Smoking, family alcohol history alter taste buds
NEW YORK (Reuters Health) - Cigarette smoking and a family history of alcoholism both alter how women perceive sweet foods and what foods they crave, according to studies conducted by two researchers from the Monell Chemical Senses Center in Philadelphia.
Marta Yanina Pepino and Julie A. Mennella found that women who smoked were less sensitive to sweet taste than women who never smoked. Women who smoked needed higher concentrations of sugar to detect a sweet taste, and the more years a woman smoked, the less she was able to perceive a sweet taste.
"Smoking dulls sweet taste sensitivity," Pepino and Mennella noted in a joint email to Reuters Health. "Whether this reduced sensitivity for sweets helps smokers control their weight is an important question that is not addressed in the current study."
The researchers also found that cigarette smoking leads to increased food cravings, particularly for starchy carbohydrates and high-fat foods. "We found that food cravings were associated with nicotine dependence ... the more intense the cravings for cigarettes, the more frequent the cravings for foods high in fat and carbohydrates," Pepino explained.
The observations stem from tests performed with two groups of women: 27 current smokers (18 with a family history of alcoholism) and 22 never-smokers (9 with a family history of alcoholism. The researchers measured cravings for sweets and other specific foods and, for smokers, cravings for cigarettes.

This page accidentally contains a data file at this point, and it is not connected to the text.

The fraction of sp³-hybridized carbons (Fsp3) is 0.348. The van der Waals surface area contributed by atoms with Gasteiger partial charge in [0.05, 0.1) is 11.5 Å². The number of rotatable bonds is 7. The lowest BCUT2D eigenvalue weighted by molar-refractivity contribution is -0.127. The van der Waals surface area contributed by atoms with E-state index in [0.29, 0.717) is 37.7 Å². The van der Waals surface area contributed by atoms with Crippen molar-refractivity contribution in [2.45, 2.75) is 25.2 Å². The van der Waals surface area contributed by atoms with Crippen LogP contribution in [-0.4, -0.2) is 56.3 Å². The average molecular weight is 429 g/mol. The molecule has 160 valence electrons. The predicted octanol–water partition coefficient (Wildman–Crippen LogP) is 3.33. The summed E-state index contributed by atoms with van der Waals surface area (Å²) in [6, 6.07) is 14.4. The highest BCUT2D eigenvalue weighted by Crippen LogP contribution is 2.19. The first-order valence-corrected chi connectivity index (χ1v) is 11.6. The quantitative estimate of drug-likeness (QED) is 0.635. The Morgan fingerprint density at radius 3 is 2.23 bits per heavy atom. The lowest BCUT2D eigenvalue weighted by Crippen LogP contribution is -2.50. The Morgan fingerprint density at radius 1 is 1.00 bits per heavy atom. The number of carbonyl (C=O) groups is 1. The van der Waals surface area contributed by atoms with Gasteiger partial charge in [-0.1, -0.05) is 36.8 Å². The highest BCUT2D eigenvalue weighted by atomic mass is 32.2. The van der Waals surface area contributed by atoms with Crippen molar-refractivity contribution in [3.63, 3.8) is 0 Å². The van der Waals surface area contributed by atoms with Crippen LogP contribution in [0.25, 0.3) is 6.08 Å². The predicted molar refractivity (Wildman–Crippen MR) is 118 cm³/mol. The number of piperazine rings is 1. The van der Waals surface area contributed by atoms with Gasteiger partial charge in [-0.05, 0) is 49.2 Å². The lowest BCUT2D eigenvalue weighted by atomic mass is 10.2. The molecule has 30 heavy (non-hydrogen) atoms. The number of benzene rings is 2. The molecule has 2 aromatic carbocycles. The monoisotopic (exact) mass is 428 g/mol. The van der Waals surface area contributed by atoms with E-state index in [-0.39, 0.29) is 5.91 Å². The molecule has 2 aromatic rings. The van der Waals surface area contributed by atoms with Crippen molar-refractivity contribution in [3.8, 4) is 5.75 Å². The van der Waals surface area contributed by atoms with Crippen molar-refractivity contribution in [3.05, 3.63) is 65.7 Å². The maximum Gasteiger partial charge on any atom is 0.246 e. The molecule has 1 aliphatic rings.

The bottom line, Pepino and Mennella say, is that "smoking alters your sensory world. Our study adds to the growing evidence that sensitivity to odors as well as bitter and sweet tastes declines as a consequence of smoking."
The researchers also found evidence that, regardless of smoking status, women with a family history of alcoholism showed a preference for sweeter foods and craved sweets more often than women without a family history of alcoholism.
Dependence on alcohol and nicotine, and the associations of these two drugs of abuse with a greater affinity and sensitivity to sweets may originate from a common neurobiological base of reward or genetic factors, the researchers say.
"More knowledge of how genetic factors interact with smoking and alcohol addictions on the perception of food-related cues may assist in designing programs to help women, a population especially concerned with weight gain, to stop smoking," they conclude.
SOURCE: Alcoholism: Clinical and Experimental Research, November 2007.
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